Kumashiro, Kevin K. (2012-03-16). Bad Teacher! How Blaming Teachers Distorts the Bigger Picture (The Teaching for Social Justice Series)
I think I was expecting a funny, angry book…one that set up the myth of a ‘bad teacher’ and then railed. Instead, I got a measured discussion of the history of education reform in America…its darker implications.
Not a lot of new information, but connections...And the more connections I learn, the easier it is for me to see the big picture and the small one.
Kumashiro begins with questions; he thinks in questions, and he organizes this short book in questions. I like that.
Lani Guinier (some of us remember her)offers three questions people should be asking about power struggles: Who's winning and losing? Who made the rules? What is the story we tell losers to get them to want to keep playing. Powerful way to begin this discussion of the history of education reform, the difference between traditional philanthropists and today's venture philanthropists, who are definitely in the business for profit. They want influence, and they buy it.
He talks about standardized testing and the dangers of focusing ONLY on tests, and making scores the definition of good teaching. He talks about teacher preparation and why traditional education schools are under fire: "If schools should merely be following the offical script, then preparing independent-minded teachers is the problem, not the solution." We're dangerous.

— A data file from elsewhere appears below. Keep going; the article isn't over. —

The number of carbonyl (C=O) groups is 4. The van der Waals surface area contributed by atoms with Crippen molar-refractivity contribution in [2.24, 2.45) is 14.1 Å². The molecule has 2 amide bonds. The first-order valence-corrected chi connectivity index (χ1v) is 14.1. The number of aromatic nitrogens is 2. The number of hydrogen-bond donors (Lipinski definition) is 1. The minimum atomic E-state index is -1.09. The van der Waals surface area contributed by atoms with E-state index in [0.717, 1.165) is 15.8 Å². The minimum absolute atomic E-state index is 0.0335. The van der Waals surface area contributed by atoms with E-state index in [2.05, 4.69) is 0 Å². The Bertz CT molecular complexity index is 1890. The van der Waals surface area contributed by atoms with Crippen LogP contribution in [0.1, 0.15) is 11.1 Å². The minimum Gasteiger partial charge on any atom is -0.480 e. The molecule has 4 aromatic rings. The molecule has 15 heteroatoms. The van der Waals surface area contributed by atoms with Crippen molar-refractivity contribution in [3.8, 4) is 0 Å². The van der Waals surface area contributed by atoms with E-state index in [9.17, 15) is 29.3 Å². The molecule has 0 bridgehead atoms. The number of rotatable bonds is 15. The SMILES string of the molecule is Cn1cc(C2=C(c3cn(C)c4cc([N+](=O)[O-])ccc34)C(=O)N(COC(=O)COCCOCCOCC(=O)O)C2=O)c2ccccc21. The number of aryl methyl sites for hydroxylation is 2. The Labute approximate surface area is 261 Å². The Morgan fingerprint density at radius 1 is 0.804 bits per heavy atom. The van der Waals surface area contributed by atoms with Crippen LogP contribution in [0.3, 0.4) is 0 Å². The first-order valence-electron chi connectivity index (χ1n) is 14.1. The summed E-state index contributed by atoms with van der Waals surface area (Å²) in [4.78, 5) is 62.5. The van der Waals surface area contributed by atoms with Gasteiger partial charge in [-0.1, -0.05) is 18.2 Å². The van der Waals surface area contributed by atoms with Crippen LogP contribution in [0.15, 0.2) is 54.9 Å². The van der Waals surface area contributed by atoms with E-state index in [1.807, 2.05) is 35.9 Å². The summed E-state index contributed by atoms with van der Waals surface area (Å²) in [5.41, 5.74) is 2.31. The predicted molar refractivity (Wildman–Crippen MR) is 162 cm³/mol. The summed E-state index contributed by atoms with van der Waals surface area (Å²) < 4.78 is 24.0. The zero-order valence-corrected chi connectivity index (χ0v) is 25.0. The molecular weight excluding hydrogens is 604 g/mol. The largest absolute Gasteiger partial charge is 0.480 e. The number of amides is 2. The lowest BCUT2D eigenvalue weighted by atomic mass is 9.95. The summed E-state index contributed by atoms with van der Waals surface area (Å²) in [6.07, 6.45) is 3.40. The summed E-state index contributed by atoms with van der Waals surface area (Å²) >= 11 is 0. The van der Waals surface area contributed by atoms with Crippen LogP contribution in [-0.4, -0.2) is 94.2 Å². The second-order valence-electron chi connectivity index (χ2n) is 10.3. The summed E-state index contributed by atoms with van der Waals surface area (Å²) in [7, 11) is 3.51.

Kumashiro says there's between $500 to $600 BILLION dollars to be skimmed by profiteers from public education, and we're just sitting here, letting it happen. He reckons venture philanthropists invest, perhaps, 1% of schools' budgets, but man, do they get a huge opportunity to influence policies.
More questions: Are current reforms making America's schools look more like the best schools in our nation, or are they widening the gap? Are current reforms building on sound research, or do they fall back on common sense ("RECEIVED WISDOM" -- a new term...we all know how schools work because we all attended them)Are current reforms guided by a vision in which all of America's children can flourish? We know the answers...but I appreciate the questions.
Then, Kumashiro discusses efforts in Chicago to build consensus...to do the work of really talking about what works, to build the research base, and to assemble the players. CHICAGO SCHOOL REFORM: MYTHS: REALITIES, AND NEW VISIONS is their book. Here is their website...looks like it's still going strong.
Their four visions: bold leadership that addresses real problems; develop and implement initiatives that are research-driven, not market-driven; improve teaching and learning; support the human and civil rights of every student...I can get behind that.
More questions: Why movement-building? Who are our allies? What are the problems? When will we see our goals met? Where should we act? Why do we need to reframe? How do we do all this?
Important book...now I need to do my own research on what's happening with them. We all know the schools in Chicago are really suffering...I have not heard of this movement at all...What can I use for our struggles here in OK?
I think we have a lot to learn from this book. I will include my highlights in a second post…too long to make one post…too important to NOT include.